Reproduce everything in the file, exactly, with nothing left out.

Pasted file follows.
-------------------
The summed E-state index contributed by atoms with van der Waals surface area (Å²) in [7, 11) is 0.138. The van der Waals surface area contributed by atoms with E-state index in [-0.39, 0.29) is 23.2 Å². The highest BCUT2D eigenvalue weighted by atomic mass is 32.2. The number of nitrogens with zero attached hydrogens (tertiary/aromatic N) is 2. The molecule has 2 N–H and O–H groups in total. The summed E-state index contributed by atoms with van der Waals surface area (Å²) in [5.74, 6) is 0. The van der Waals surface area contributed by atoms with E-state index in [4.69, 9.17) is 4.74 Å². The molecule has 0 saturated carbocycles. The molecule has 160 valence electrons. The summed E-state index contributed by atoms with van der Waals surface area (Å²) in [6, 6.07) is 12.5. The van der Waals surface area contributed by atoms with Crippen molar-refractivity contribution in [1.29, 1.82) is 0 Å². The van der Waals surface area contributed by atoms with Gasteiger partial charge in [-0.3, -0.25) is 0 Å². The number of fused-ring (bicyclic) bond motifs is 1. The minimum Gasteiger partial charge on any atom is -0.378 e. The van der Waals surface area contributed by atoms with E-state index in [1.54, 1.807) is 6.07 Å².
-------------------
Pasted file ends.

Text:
The summed E-state index contributed by atoms with van der Waals surface area (Å²) in [7, 11) is 0.138. The van der Waals surface area contributed by atoms with E-state index in [-0.39, 0.29) is 23.2 Å². The highest BCUT2D eigenvalue weighted by atomic mass is 32.2. The number of nitrogens with zero attached hydrogens (tertiary/aromatic N) is 2. The molecule has 2 N–H and O–H groups in total. The summed E-state index contributed by atoms with van der Waals surface area (Å²) in [5.74, 6) is 0. The van der Waals surface area contributed by atoms with E-state index in [4.69, 9.17) is 4.74 Å². The molecule has 0 saturated carbocycles. The molecule has 160 valence electrons. The summed E-state index contributed by atoms with van der Waals surface area (Å²) in [6, 6.07) is 12.5. The van der Waals surface area contributed by atoms with Crippen molar-refractivity contribution in [1.29, 1.82) is 0 Å². The van der Waals surface area contributed by atoms with Gasteiger partial charge in [-0.3, -0.25) is 0 Å². The number of fused-ring (bicyclic) bond motifs is 1. The minimum Gasteiger partial charge on any atom is -0.378 e. The van der Waals surface area contributed by atoms with E-state index in [1.54, 1.807) is 6.07 Å².